Kibble and your dog’s teeth: the ugly truth
I’ve talked to a lot of pet parents since I first started my journey into raw feeding (and helping other people learn to feed raw, giving consultations, working on Raw Pet Digest magazine, and writing two books). And one of the things I’ve heard a lot of people say is that they think that feeding a dry kibble helps keep their dog or cat’s teeth clean. Unfortunately, that just isn’t the case. In fact, kibble may actually contribute to dental disease.
Periodontal disease is an epidemic
Unlike us, dogs and cats can’t move their jaws from side to side, so they can’t chew their food or get rid of food stuck in the back of their mouth like we can. Unlike species-appropriate raw food diets, processed pet food tends to contribute to plaque and tartar because it gets stuck on the teeth or in the gum line And kibble contains a lot of carbohydrates (even the “grain-free” kibbles), which break down into sugar. Sugar increases plaque, and it also feeds the “bad” bacteria that live in your pet’s mouth. Plaque, of course, leads to tartar, and gingivitis, and periodontal problems.
Bad oral health is becoming a problem of epidemic proportions for our pets: tooth problems and periodontal disease are one of the top reasons pet parents take their pets to the vet, and the American Veterinary Dental Society says that over 80% of pets have “significant periodontal disease by age 3.”
How to help your dog beat the odds
Many pet owners notice their pet’s teeth have lots of tartar and plaque, and their gums are red and inflamed. They also notice their dogs have bad breath. Some people brush their pet’s teeth. Some get their teeth professionally cleaned. Often, this means they are put under, which can be dangerous and expensive. Some people buy pet dental chews. And some just ignore the issue until it gets so bad the dog needs serious dental attention.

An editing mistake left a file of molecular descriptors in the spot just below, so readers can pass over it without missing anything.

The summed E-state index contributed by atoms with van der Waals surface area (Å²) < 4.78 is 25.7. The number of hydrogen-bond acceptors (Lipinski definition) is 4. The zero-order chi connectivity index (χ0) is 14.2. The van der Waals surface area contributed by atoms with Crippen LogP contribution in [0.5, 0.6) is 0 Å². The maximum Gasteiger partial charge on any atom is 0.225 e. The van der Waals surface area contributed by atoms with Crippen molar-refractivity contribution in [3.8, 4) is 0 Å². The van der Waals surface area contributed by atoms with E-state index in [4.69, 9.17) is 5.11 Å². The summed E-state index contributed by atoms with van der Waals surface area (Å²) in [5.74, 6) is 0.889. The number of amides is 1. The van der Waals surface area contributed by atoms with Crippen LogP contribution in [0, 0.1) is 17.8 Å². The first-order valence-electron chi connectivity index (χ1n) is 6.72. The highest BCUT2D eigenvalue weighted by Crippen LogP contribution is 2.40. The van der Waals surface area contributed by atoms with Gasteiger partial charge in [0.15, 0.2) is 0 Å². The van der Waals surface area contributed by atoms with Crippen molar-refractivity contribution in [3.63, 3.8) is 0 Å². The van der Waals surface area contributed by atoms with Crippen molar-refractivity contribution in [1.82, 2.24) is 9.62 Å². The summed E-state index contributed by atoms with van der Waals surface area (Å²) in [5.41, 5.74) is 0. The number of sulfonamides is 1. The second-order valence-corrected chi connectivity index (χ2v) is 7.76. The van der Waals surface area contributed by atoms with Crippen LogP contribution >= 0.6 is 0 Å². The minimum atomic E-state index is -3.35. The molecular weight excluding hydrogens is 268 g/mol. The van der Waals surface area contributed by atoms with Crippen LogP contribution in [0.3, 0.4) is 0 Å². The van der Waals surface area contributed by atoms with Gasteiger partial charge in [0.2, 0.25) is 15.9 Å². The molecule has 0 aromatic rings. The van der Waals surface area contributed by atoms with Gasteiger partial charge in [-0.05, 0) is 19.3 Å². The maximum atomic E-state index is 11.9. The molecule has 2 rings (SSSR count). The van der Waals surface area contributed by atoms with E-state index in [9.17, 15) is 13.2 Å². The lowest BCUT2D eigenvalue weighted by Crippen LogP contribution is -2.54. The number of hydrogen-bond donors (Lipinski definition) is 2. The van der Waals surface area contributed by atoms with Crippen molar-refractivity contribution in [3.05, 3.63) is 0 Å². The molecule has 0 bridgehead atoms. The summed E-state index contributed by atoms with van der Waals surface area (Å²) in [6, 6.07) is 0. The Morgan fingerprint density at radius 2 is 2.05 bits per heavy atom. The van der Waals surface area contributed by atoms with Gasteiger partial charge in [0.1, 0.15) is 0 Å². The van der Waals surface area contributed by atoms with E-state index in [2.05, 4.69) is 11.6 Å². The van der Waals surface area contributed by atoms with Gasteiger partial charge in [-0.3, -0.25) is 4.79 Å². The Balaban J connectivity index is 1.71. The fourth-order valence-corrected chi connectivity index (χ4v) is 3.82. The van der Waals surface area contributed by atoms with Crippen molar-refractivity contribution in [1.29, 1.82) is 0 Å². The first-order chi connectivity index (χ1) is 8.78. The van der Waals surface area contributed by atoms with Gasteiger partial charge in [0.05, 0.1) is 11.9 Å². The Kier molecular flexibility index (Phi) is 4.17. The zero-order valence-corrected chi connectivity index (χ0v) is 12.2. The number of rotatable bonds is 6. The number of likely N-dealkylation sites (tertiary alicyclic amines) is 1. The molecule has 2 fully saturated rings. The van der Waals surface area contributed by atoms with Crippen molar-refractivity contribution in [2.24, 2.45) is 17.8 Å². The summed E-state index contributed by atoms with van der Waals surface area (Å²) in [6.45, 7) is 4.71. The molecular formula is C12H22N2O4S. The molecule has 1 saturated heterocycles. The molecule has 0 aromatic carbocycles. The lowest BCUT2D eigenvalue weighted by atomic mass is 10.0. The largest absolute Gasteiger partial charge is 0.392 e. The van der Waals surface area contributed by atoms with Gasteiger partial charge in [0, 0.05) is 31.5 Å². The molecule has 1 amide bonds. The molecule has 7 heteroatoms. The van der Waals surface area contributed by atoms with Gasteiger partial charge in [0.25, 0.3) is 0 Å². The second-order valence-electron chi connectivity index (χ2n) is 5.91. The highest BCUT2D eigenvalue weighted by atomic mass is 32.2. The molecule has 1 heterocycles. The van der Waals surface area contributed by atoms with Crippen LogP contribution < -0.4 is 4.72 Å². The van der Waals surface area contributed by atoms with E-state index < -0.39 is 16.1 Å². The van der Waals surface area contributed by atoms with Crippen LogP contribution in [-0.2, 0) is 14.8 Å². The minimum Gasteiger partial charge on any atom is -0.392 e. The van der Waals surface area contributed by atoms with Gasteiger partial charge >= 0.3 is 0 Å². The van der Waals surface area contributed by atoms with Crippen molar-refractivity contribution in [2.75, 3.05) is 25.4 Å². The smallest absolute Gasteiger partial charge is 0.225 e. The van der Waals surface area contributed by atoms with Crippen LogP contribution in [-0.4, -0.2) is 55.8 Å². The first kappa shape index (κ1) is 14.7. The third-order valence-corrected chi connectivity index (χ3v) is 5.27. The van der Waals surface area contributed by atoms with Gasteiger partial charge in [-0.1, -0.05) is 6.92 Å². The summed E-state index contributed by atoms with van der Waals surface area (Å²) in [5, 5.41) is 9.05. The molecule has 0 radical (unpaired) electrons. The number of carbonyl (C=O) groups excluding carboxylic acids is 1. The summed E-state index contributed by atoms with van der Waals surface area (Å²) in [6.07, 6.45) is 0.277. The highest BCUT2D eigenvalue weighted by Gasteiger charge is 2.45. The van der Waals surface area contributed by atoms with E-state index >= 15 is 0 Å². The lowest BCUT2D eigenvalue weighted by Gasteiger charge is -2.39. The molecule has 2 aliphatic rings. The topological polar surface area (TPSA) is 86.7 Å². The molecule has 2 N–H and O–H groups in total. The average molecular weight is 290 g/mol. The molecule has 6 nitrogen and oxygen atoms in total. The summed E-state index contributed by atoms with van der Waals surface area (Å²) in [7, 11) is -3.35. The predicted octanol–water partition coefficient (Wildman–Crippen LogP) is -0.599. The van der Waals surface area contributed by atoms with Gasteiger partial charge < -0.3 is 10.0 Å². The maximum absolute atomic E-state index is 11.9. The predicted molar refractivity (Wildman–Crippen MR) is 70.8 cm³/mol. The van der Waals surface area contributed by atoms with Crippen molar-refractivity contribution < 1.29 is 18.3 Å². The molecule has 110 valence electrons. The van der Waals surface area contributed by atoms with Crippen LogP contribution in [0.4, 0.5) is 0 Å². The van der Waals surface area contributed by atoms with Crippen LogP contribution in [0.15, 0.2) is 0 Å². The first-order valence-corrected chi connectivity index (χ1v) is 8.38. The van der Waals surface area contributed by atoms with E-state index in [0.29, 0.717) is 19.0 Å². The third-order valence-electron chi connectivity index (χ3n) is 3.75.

While poor oral health is not always because of a processed-food diet, oftentimes it is. A species-appropriate raw diet, particularly one that includes raw meaty bones, however, scrapes the teeth clean, and it doesn’t leave any nasty residue on the teeth. Many dogs that are fed a species-appropriate raw diet have sparkling white teeth, healthy gums, good breath, and healthy jaws. And the best news is that a species-appropriate raw food diet can help your pet’s oral health, no matter what age they are. By feeding your pet what nature designed them to eat, you’ll help keep their teeth and gums—actually, all their systems!—healthy inside and out.
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